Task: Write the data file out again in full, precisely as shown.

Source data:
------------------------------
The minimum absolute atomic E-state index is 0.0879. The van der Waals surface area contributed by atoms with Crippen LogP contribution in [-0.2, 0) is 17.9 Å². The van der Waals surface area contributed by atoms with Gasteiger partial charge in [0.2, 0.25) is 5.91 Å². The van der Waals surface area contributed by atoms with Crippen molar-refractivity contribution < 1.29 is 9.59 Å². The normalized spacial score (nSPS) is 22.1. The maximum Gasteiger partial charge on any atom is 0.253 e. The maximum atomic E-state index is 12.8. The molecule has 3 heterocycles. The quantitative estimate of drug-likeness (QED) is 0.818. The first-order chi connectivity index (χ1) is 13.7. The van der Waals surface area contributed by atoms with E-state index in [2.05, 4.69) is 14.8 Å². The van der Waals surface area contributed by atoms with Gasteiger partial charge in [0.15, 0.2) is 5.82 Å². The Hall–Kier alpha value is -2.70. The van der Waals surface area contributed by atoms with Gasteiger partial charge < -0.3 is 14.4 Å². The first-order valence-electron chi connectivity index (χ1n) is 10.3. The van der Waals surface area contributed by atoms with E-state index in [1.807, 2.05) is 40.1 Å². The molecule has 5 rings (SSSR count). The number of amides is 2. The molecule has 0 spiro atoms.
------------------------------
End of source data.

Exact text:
The minimum absolute atomic E-state index is 0.0879. The van der Waals surface area contributed by atoms with Crippen LogP contribution in [-0.2, 0) is 17.9 Å². The van der Waals surface area contributed by atoms with Gasteiger partial charge in [0.2, 0.25) is 5.91 Å². The van der Waals surface area contributed by atoms with Crippen molar-refractivity contribution < 1.29 is 9.59 Å². The normalized spacial score (nSPS) is 22.1. The maximum Gasteiger partial charge on any atom is 0.253 e. The maximum atomic E-state index is 12.8. The molecule has 3 heterocycles. The quantitative estimate of drug-likeness (QED) is 0.818. The first-order chi connectivity index (χ1) is 13.7. The van der Waals surface area contributed by atoms with E-state index in [2.05, 4.69) is 14.8 Å². The van der Waals surface area contributed by atoms with Gasteiger partial charge in [0.15, 0.2) is 5.82 Å². The Hall–Kier alpha value is -2.70. The van der Waals surface area contributed by atoms with Gasteiger partial charge < -0.3 is 14.4 Å². The first-order valence-electron chi connectivity index (χ1n) is 10.3. The van der Waals surface area contributed by atoms with E-state index in [1.807, 2.05) is 40.1 Å². The molecule has 5 rings (SSSR count). The number of amides is 2. The molecule has 0 spiro atoms.